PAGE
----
Like Donald, Mencken had an obvious lack of regard for the public at large. But one major difference was that Mencken did not lie continuously to the public in an effort to bend it to his will. Mencken satirized reality rather than trying to replace it with something he imagined it should be to best serve his individual being. And he was much more intelligent than Donald Trump is today.

Henry Louis Mencken (1880-1958) was a leading American journalist, essayist, satirist, cultural critic and scholar of American English. He commented on the social scene, literature, music, prominent politicians and contemporary movements. (Read on for more on Mencken.) 

A contemporary of Mencken to whom I’d have been more drawn was William Penn Adair “Will” Rogers (1879-1935), stage and motion picture actor, vaudeville performer, American cowboy, humorist, newspaper columnist and social commentator from Oklahoma—a Cherokee citizen born in the Cherokee Nation, Indian Territory.

His humor was not mean or individually demeaning; it generally rang a bell with most everyone when he described such things as human nature: “There are three kinds of men. The one that learns by reading. The few who learn by observation. The rest of them have to pee on the electric fence for themselves.” He really enjoyed the philosophical view of the human psyche: “Even if you’re on the right track, you’ll get run over if you just sit there.” Or “Good judgment comes from experience, and a lot of that comes from bad judgment.”  The guy had a quick wit and a real knack with the language.

One big difference of Will Rogers from from the others i’ve mentioned here: he laughed with rather than at the public at large. His was a welcome presence during the early years of the Great Depression.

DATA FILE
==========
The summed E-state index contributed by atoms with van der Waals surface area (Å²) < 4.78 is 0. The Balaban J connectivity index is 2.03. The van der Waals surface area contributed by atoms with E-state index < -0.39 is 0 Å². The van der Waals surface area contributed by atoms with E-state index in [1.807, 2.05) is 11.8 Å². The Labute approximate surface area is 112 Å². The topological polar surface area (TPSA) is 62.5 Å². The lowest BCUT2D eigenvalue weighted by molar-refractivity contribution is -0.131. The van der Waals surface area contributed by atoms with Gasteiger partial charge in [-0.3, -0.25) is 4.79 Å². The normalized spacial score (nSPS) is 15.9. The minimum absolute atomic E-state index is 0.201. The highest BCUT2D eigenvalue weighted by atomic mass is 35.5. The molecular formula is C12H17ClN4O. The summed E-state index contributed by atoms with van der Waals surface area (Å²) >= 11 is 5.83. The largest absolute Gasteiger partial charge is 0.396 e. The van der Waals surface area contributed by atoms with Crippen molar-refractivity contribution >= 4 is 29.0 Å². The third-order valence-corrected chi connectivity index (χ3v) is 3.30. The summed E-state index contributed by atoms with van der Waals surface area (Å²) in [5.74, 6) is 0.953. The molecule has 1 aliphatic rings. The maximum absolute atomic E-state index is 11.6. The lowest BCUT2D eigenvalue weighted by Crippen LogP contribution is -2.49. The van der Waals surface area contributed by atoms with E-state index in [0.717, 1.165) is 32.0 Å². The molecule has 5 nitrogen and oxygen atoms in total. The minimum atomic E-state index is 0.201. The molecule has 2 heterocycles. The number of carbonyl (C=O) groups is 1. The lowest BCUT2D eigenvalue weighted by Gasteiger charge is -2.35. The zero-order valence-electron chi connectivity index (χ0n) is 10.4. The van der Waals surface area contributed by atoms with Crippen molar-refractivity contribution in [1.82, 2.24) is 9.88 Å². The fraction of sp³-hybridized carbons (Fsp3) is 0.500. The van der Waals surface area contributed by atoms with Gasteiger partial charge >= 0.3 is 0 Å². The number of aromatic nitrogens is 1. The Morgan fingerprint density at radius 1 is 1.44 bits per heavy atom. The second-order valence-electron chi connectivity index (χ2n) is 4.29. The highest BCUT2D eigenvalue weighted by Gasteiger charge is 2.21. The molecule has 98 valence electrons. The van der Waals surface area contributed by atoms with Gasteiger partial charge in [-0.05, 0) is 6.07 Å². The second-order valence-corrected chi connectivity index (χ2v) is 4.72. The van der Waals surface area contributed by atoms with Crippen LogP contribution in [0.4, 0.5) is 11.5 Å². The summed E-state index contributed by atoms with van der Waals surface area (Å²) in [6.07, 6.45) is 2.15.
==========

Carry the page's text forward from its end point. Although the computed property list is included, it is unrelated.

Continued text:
Will was universally popular. I’ve seen him on film; I’ve read about him. I could quote him all day long: “I don’t make jokes; I just watch government and report the facts.” Or how about this one?: “A fool and his money are soon elected.” Some things never change. And too bad Will died prematurely so many years ago, in the crash a small plane piloted by aviator Wiley Post near Point Barrow, Alaska Territory, in 1935.

Mencken and Rogers were in their prime during my parents’ younger adult years. Will died when I was about to turn 6. Mencken lived on until 1958, when I was 29. I was never exposed much to the work of either of them until I was quite a bit older. If I wanted to emulate either of these two men it would be Will Rogers. However, my own efforts these days come out a bit more cynical than humorous, such as:

“It’s not only cream that rises to the top; sometimes it’s scum.”    

Speaking of which, no telling what Mencken would have to say about Donald Trump, who claims to be a populist but is an elitist at heart. I guess he’d’ve had to throw up his hands and settle on “moron.” 

The main reason I led off with Mencken today is that some liberals possibly didn’t realize that he was not criticizing the office of the president, but the electorate that puts such people into office. Such as the individual who took it upon himself to re-write my leadoff quote as it now circulates on social media. Apparently for applying it more directly to Donald Trump by changing “White House will be adorned by a downright moron” to “White House will be occupied by a downright fool and a complete narcissistic moron.”  Without some knowledge of Mencken, the original quote easily is taken out of its context of denigrating the voice of the people—as our thoughts turn first to an image of Donald Trump.